A new tariff has been recently enacted. It will result, as was designed, in an increased importation of manufactured products, aggregating, probably, a very large amount. The inevitable effect of such imports will be to restrict the capacity of our home markets for domestic products. (I am not discussing the merits of the new tariff, but referring only to its inevitable effect in this one particular.)

Therefore, having regard to these facts, it is obvious that we must either curtail the capacity of our factories, which would result in throwing out of employment hundreds of thousands of wage earners, or we must depend upon the exploitation of foreign markets for the relief of our congested industries.

In her foreign trade Great Britain has followed the lines of least resistance. In the year 1911 she exported to British colonies and possessions (where she enjoyed preferential tariff rates), 35 per cent of her entire exports; while only 30 per cent was sent to other manufacturing countries having a protective tariff, and of the remainder, a large part of her exports was to countries where there was no competition on the part of home industries, i.e, to neutral markets.

America and Germany, on the other hand, have succeeded in developing trade with countries which have highly organized competitive industries in the same lines of merchandise; that is, America and Germany have "bucked the center," while England has "played the ends." Conformably with this policy Great Britain has given special attention to the development of markets in South America. Until recently her supremacy there was acknowledged, but the extraordinary development of German trade during the past few years has threatened the predominance of English interests in that quarter.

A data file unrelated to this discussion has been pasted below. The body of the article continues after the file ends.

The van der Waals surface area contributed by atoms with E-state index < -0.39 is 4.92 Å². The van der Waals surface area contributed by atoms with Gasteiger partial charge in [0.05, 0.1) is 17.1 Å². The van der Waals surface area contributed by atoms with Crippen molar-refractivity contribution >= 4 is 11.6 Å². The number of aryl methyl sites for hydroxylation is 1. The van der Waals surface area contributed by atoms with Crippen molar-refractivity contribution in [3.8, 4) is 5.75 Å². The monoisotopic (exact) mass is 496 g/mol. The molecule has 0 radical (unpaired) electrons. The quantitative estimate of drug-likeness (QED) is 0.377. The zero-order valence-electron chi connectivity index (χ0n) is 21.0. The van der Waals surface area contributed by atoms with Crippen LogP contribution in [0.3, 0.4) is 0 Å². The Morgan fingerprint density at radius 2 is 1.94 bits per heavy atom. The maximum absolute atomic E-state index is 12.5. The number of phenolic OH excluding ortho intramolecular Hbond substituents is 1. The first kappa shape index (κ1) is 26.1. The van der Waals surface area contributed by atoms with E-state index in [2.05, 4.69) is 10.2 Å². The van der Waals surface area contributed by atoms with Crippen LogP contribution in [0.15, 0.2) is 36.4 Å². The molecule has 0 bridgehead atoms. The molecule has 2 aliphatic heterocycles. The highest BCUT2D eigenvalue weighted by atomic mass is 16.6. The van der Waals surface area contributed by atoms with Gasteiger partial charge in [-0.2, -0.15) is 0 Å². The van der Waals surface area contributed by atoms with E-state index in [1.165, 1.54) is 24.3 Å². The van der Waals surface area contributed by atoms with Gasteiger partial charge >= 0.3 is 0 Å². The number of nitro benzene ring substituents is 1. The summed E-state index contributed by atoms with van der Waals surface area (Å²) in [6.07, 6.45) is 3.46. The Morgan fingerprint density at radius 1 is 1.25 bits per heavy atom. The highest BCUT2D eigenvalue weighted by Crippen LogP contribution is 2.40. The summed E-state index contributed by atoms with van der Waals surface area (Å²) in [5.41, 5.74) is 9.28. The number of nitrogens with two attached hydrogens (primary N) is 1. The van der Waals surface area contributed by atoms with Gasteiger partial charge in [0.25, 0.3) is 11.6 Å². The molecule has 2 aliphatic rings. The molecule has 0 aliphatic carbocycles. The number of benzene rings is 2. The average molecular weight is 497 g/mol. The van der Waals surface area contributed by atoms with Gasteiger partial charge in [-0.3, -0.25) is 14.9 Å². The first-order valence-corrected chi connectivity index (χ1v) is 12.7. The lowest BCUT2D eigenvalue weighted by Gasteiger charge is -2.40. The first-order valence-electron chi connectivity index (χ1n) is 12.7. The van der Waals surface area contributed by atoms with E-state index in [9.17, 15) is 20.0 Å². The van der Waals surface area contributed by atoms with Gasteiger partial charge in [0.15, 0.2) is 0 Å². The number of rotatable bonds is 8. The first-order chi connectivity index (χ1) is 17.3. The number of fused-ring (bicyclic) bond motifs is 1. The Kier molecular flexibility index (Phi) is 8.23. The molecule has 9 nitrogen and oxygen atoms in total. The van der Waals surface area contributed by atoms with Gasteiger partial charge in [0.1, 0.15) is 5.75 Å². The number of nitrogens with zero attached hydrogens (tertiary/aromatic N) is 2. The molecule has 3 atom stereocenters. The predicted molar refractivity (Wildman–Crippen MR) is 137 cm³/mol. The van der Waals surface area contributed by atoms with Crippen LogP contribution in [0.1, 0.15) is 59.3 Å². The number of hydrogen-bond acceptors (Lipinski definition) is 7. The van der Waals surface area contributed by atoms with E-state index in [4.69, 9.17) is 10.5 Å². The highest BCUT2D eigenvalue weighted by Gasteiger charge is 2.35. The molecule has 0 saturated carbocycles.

I agree with the optimism which has been expressed as to the great opportunity offered the United States for the development of important markets in South America, and especially on the West Coast, after the opening of the Panama Canal. But we shall undoubtedly have to meet the keen competition of England and Germany and we must be prepared to meet other formidable competitors as well—Japan, for example, which is already gaining a firm commercial foothold even on the eastern coast of South America.

In the extension of her South American trade, Great Britain has given us an object lesson. Within a decade she has trebled her exports to Brazil and to Argentina. While this increase is in a large measure due to special efforts in the exploitation of those markets, it is, nevertheless, the fact—and this is a point I wish to emphasizethat the increase is chiefly due to the investment of enormous sums of British capital in the development of the industries of those countries. Likewise, the experience of Great Britain in many other countries where British capital has been invested demonstrates the proposition that trade follows the investment of a nation's capital as well as a nation's flag. In short, the investment of a nation's capital in foreign countries for the development of their industries is the sesame that opens the door of trade. How wide the door of trade will be opened depends upon the success attending that nation's efforts in securing rapid and cheap communication and transportation; in providing the character of commodities needed by the countries in question; in the establishment of banking facilities to meet the requirements both of the exporter and the importer, and, finally, in the fostering of friendly relations by intimate intercourse between the citizens of the respective nations.